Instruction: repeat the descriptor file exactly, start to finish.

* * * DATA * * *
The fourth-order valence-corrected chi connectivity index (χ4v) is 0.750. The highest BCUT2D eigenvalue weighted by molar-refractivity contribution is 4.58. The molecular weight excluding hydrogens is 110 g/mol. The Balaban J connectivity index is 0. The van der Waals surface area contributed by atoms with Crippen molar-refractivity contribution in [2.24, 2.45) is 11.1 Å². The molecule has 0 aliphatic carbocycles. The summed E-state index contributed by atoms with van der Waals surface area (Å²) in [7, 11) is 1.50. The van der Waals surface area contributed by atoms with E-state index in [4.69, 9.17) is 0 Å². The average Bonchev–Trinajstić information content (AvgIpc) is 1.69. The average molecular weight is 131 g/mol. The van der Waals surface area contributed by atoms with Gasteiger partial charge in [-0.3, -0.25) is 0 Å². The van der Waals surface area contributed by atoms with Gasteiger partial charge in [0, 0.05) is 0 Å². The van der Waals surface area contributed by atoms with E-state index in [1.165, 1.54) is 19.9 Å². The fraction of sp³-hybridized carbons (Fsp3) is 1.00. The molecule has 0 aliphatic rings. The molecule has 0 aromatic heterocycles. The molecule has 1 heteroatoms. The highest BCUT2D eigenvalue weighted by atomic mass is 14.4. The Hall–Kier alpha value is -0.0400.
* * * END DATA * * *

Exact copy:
The fourth-order valence-corrected chi connectivity index (χ4v) is 0.750. The highest BCUT2D eigenvalue weighted by molar-refractivity contribution is 4.58. The molecular weight excluding hydrogens is 110 g/mol. The Balaban J connectivity index is 0. The van der Waals surface area contributed by atoms with Crippen molar-refractivity contribution in [2.24, 2.45) is 11.1 Å². The molecule has 0 aliphatic carbocycles. The summed E-state index contributed by atoms with van der Waals surface area (Å²) in [7, 11) is 1.50. The van der Waals surface area contributed by atoms with E-state index in [4.69, 9.17) is 0 Å². The average Bonchev–Trinajstić information content (AvgIpc) is 1.69. The average molecular weight is 131 g/mol. The van der Waals surface area contributed by atoms with Gasteiger partial charge in [-0.3, -0.25) is 0 Å². The van der Waals surface area contributed by atoms with Gasteiger partial charge in [0, 0.05) is 0 Å². The van der Waals surface area contributed by atoms with E-state index in [1.165, 1.54) is 19.9 Å². The fraction of sp³-hybridized carbons (Fsp3) is 1.00. The molecule has 0 aliphatic rings. The molecule has 0 aromatic heterocycles. The molecule has 1 heteroatoms. The highest BCUT2D eigenvalue weighted by atomic mass is 14.4. The Hall–Kier alpha value is -0.0400.